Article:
We woke up early this morning hoping to do most of Jordan in one day.
We are starting to feel the pressure of the making it to Aswan, Egypt
in time to catch the ferry to Wadi Halfa, Sudan by next Saturday. The
ferry only leaves once a week on Sundays. Despite getting up before 7
AM and leaving last night’s hotel in Amman shortly after, our (naive)
plan of swimming in the dead sea, hiking around Petra, and motoring our
way through Lawrence of Arabia’s Wadi Rum was not to be. We had planned
on heading straight west to the Dead Sea from Amman. However, we ended
up on a twisty canyon road (thanks to me leading us slightly off track)
that seemed to descend indefinitely before spitting us out into valley
containing the dead sea. It was much more fun that the straight road
would have been, I am sure.
We passed a few hotels and one public beach, but we were intent on
finding our own private cove to go for a swim. The road was carved into
vertical bluffs so there didn’t turn out to be many places where we
could get to the water. When we got to the southern end of the sea and
still hadn’t found a place to go in, Tom and Jerry were in agreement
that we try to find a way to get close to the water from the salt flats
that we could see on the southern shore. I have gone swimming in enough
prairies lakes to know that what they were looking at were mud flats.
But they would have to find out for themselves.
We would our way down rough gravel roads, and with the help of a few
locals pointing the way around washouts, we finally got to the mud.
Away from the shore it was actually dried out and somewhat firm (or so
I thought). After successfully descending a challenging hillside full
of loose boulders, I parked my bike on the dried mud for a photo op.
While the bike was in the viewfinder, she went rubber side up for the
first time this trip. And I wasn’t even within ten paces of her. The
kick stand, which I had even placed on a rock, managed to push the rock
into soft ground until the bike fell over. Bah.
Riding around on the mud flats was a lot of fun. I even caught some air
when I rode through a ditch. The ground was too soft and the shore too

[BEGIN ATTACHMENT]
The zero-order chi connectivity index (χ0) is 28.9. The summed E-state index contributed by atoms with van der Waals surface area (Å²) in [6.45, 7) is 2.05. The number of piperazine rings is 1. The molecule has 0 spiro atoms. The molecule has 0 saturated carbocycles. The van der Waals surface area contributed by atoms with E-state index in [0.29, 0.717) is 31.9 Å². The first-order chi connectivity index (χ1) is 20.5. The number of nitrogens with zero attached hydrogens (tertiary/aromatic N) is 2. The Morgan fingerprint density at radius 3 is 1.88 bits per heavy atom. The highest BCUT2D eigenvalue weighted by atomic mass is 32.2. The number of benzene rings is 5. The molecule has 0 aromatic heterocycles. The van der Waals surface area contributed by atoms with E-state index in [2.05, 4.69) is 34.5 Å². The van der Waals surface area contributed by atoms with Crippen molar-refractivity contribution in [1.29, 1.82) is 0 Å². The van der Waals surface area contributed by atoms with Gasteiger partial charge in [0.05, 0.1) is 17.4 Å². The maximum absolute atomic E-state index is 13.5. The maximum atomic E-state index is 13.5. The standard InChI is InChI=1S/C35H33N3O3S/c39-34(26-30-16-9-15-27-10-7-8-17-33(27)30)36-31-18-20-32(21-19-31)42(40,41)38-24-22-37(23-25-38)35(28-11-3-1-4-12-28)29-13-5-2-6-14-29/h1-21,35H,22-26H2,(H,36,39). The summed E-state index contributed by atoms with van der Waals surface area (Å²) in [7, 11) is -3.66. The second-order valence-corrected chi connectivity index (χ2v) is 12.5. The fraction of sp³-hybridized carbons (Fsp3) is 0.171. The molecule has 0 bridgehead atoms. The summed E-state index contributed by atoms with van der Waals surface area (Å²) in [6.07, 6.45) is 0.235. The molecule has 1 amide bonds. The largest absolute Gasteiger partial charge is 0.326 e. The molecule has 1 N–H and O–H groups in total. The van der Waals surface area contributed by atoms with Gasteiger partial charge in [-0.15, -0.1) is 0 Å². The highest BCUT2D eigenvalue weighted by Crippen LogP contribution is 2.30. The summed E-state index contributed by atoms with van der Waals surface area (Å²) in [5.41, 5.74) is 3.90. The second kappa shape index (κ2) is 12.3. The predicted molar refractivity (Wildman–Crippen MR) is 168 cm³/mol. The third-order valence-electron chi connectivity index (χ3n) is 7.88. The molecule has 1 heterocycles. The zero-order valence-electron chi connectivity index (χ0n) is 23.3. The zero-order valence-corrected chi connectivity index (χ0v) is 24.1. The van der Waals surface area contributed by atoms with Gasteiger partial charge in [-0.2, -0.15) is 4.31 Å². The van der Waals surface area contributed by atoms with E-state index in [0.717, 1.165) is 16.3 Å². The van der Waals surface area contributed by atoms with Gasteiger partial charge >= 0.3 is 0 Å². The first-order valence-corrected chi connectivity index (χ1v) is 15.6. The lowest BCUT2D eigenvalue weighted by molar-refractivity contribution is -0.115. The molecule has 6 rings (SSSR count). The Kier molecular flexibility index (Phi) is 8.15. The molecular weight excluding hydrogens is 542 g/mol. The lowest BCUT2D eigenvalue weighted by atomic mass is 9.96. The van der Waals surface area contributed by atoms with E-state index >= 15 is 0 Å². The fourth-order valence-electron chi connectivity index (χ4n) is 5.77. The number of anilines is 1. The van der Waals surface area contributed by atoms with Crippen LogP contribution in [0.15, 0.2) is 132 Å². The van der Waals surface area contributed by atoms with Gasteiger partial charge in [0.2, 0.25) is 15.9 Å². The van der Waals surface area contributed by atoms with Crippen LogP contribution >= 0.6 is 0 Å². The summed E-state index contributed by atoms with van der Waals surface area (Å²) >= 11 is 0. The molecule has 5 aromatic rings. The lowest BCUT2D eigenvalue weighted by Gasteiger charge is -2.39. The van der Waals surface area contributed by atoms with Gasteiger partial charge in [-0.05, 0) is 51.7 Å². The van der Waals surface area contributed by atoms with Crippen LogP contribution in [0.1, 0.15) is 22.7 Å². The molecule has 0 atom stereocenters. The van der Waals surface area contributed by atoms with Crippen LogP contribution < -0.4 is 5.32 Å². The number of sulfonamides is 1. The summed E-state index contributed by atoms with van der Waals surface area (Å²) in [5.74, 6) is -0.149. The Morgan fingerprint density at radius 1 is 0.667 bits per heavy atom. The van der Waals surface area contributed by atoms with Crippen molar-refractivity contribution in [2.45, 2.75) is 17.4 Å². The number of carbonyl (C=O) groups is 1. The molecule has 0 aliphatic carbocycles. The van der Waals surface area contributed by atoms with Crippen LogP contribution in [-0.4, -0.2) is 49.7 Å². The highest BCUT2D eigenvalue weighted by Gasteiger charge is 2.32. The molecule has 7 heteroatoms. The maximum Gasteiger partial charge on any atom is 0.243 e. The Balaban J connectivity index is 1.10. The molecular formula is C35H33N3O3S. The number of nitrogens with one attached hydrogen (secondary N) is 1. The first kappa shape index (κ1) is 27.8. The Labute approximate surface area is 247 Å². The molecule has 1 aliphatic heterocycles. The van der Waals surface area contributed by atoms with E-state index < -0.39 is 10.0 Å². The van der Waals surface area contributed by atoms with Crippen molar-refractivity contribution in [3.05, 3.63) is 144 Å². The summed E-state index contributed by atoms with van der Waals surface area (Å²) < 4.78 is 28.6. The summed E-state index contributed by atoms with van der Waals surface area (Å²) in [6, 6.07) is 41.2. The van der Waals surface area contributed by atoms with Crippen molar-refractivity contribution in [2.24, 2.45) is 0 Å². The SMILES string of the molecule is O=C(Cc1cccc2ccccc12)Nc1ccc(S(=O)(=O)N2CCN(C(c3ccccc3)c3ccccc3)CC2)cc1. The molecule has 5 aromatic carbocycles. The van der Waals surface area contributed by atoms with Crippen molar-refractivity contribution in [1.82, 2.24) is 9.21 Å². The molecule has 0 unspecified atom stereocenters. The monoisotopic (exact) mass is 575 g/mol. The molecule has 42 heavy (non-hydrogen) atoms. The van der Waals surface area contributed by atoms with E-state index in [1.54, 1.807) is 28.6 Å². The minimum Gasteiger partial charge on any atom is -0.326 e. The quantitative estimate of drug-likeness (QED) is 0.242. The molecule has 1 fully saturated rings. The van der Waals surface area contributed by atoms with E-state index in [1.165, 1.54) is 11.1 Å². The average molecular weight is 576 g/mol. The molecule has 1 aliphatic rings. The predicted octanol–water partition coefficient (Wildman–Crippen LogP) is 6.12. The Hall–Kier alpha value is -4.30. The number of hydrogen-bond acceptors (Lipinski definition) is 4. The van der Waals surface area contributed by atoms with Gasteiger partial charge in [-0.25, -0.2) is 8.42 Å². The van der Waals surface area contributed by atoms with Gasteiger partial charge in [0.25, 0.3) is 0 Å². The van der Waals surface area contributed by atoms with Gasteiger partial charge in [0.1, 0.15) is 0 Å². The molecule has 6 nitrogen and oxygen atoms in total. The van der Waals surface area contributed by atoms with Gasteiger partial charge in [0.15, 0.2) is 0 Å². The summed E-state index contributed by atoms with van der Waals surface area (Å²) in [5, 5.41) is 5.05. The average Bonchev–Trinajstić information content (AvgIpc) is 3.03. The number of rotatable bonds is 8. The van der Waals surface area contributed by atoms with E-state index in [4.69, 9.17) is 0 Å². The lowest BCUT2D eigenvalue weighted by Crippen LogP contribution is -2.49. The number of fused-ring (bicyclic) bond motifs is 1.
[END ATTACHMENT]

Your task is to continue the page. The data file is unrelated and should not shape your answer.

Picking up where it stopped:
steep to get the bikes much closer than about a kilometre from the
shoreline. Tom and Jerry wanted to go into the water here. I tried to
persuade them how much nicer it would be to jump into deep water from
the rocks on the east shore. They just told me to “ditch the comfort
zone”. At first I was reluctant to go in at all. I thought it was about
the worst place they could have possibly picked. Then Ted appeared in a
mirage and told me to “man up”.
I was expecting the mud squishing between my toes. What I wasn’t
expecting was how scalding hot it was. I probably should have guessed
it when another person (there were only us three and a couple of Arabic
tourists on the entire coast) came running back after taking a few
steps into the mud screaming and grasping his feet. I had mistakenly
assumed he had cramped up, and that the yelps of Tom and Jerry as they
plodded towards the water had more to do with sinking in to their knees
than the temperature of the mud. Even after running into the water 10
paces it didn’t get any better. The water might as well have been
poured from a whistling tea kettle. Neither was I expecting the salt
crystals to lacerate my feet as they sunk a foot into the quicksand.
Nor was I ready for the sting of the extremely salty dead sea on my
wounds. Still there is no feeling like floating effortlessly on top of
the surface of the water without any effort at all. I guess that makes it all worthwhile.
After the dead sea we rode the King’s Highway to Petra. The suffocating
heat of the dead sea valley was replaced by a cool mountain breeze as
we ascended to heights that I had not imagined existed in Jordan. The
desert scenery was breathtaking, with deep valleys strewn with boulders
the size of houses stretching into the distance. Despite the chaffing
from the salt and having skipped both breakfast and lunch to try to
accomplish too much in one day, I had a grin on my face. I was riding
my motorcycle through stunning desert vistas.
My smile faded every time we rode through the dusty rubbage-filled
towns, however. Then it was time for evasive action. Packs of kids
would run in front of you to slow you down while their buddies throw
rocks at you. I avoided most, but one big one rung off the side of my
helmet. They would also throw sticks on the road right in front of
you. Then you would go around the next corner and a cute kid would be
smiling and waving (as opposed to shouting and throwing things), and
instead of waving back, you’d be ducking behind your windshield. It’s
strange because without exception the kids in Syria were all of the
smiling waving type. What is different about Jordan?
Overall the people of Jordan have gone out of their way to help us.
Last night a policeman who was on foot commandeered a van to lead us to
a safe place to park our motorcycles in downtown Amman. Today when we
stopped to ask directions to the dead sea, a friendly motorist lead us
to the right road. With the exception of the stone throwing brats, we
have been treated exceptionally well in Jordan.
I am looking forward to tomorrow – we get to spend the first half the
day hiking through Petra and the second half riding through Wadi Rum.
I have managed to upload a few trip pictures from Turkey and Syria. They can be viewed at http://www.flickr.com/photos/14077797@N06/sets/72157605843603639/
Updated with Tom’s photos now!